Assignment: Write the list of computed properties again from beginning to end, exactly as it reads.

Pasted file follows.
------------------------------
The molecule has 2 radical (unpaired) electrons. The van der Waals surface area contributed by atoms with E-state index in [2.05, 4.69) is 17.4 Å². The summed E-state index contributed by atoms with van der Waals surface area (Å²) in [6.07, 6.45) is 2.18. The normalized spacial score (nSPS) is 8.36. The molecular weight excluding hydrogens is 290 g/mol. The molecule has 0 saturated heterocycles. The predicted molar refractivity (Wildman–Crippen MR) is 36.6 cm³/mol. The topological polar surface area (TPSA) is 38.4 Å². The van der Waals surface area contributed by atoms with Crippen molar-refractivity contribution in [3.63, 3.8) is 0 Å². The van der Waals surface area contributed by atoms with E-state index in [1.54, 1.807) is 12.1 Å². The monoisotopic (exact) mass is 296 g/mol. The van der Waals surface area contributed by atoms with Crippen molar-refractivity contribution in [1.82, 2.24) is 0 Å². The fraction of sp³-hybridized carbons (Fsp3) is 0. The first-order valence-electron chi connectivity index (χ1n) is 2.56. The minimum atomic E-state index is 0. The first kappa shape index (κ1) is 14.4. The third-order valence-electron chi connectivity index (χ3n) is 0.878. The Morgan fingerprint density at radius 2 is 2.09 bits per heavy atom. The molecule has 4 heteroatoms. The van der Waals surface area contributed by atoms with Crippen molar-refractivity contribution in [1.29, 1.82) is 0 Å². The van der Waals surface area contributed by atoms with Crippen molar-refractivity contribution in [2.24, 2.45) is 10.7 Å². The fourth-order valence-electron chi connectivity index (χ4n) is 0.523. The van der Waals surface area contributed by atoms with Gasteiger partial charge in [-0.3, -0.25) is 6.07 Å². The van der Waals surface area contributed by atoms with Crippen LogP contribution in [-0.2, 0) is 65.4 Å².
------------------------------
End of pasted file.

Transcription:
The molecule has 2 radical (unpaired) electrons. The van der Waals surface area contributed by atoms with E-state index in [2.05, 4.69) is 17.4 Å². The summed E-state index contributed by atoms with van der Waals surface area (Å²) in [6.07, 6.45) is 2.18. The normalized spacial score (nSPS) is 8.36. The molecular weight excluding hydrogens is 290 g/mol. The molecule has 0 saturated heterocycles. The predicted molar refractivity (Wildman–Crippen MR) is 36.6 cm³/mol. The topological polar surface area (TPSA) is 38.4 Å². The van der Waals surface area contributed by atoms with Crippen molar-refractivity contribution in [3.63, 3.8) is 0 Å². The van der Waals surface area contributed by atoms with E-state index in [1.54, 1.807) is 12.1 Å². The monoisotopic (exact) mass is 296 g/mol. The van der Waals surface area contributed by atoms with Crippen molar-refractivity contribution in [1.82, 2.24) is 0 Å². The fraction of sp³-hybridized carbons (Fsp3) is 0. The first-order valence-electron chi connectivity index (χ1n) is 2.56. The minimum atomic E-state index is 0. The first kappa shape index (κ1) is 14.4. The third-order valence-electron chi connectivity index (χ3n) is 0.878. The Morgan fingerprint density at radius 2 is 2.09 bits per heavy atom. The molecule has 4 heteroatoms. The van der Waals surface area contributed by atoms with Crippen molar-refractivity contribution in [1.29, 1.82) is 0 Å². The van der Waals surface area contributed by atoms with Crippen molar-refractivity contribution in [2.24, 2.45) is 10.7 Å². The fourth-order valence-electron chi connectivity index (χ4n) is 0.523. The van der Waals surface area contributed by atoms with Gasteiger partial charge in [-0.3, -0.25) is 6.07 Å². The van der Waals surface area contributed by atoms with Crippen LogP contribution in [-0.2, 0) is 65.4 Å².